Road Worrier: How To Tidy Up Your Kit
As road schedules go, it’s often all we can do to maintain our personal hygiene (and apparently even that’s too much for a few bass players I’ve roomed with), much less keep our gear glistening. If I don’t have time to shave before a show, I sure as hell don’t have time to polish my cymbals — and, no, that’s not a euphemism for something else. There are, however, a few tricks I’ve devised that we can periodically employ to discourage plant and animal life from breeding in those nooks and crannies. Uh … our drum’s nooks and crannies, that is.
Try this one at a load-in when you’re slightly less pressed for time: while setting up your stands, take two clean towels, one slightly damp, the other dry. As you assemble your kit, wipe down each section of your stands, first with the damp cloth, then the dry. To avoid rust, make sure that you thoroughly dry each piece before moving to the next. When changing heads, a similar approach can be applied to the shells. Remove the heads and hoops from one drum at a time (trust me, if you should suddenly run out of time, you don’t want your entire kit in pieces), and repeat the two-towel process, inside and out. Tighten the screws inside the shell, as playing and road vibrations can cause them to back out. Again, make certain that you’ve dried the drum completely before reassembling.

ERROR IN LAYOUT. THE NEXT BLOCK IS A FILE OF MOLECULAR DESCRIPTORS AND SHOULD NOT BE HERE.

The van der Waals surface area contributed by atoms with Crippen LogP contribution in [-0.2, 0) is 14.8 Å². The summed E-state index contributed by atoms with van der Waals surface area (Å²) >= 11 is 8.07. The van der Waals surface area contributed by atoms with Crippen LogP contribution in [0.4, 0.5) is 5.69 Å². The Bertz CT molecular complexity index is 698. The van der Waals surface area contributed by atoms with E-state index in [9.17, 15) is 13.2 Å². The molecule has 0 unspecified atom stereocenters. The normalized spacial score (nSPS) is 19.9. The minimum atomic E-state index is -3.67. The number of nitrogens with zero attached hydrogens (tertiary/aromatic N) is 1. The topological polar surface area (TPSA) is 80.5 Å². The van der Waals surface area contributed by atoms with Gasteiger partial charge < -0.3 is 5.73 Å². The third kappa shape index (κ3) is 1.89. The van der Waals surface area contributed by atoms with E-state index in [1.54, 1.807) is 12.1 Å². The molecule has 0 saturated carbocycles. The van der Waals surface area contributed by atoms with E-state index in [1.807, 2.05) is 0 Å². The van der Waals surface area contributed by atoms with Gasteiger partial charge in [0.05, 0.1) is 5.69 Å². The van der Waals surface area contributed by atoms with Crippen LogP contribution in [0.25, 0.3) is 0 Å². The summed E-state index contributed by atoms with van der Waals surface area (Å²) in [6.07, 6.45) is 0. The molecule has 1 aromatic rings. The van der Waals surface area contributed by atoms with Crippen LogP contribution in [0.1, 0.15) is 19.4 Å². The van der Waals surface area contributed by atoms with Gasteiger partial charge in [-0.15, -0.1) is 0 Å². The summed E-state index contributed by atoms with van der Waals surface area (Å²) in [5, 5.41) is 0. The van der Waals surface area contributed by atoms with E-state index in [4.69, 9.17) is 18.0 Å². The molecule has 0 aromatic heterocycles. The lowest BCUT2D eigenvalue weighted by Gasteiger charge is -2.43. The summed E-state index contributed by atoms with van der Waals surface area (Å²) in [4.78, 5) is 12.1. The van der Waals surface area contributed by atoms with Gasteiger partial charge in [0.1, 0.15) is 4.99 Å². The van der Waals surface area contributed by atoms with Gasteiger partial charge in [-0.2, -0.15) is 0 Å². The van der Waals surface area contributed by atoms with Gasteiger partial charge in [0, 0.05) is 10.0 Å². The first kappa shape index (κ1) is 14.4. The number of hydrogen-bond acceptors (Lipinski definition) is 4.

“Sore arms and sunburn aside, at the end of the day your kit will look gorgeous, and both it and you will sound better”
If you’re willing to sacrifice a beautiful day off for a higher cause, this more elaborate technique will provide a superior cleaning for everything but your shells. Here’s what you’ll need: a bit of sweet-talking to gain you entrée to the hotel or venue hose, several hours of sunshine for adequate drying, and plenty of clean rags. For your wash water, grab the ice bucket and shampoo (shampoo cuts grease more efficiently and rinses cleaner than soap) from your hotel room. You’ll also need a lubricant to replace the oils you’ll be removing from lugs, pedals, and such. Tri-Flow, a Teflon-based lube available at hardware stores has become quite popular for pedals — for lugs, just dip the tip in a jar of Vaseline.
Begin by completely disassembling your stands, then wash, rinse, and dry several pieces at once. Leave them in the sun to bake dry and repeat the process until you’ve worked your way around the entire kit. There are a few cymbal polishes on the market that can be sprayed on, rubbed in, and rinsed off, but for that migraine-inducing shine, you can’t beat commercial brass polish. Be forewarned, this approach will kick your butt, and can take half an hour per, but your cymbals will be straight pimpin’ when you’ve finally finished.
Sore arms and sunburn aside, at the end of the day your kit will look gorgeous, and both it and you will sound better. Oh, and on the off chance that I’m the next guest in your hotel room, would you please scrub out that ice bucket? Thank you.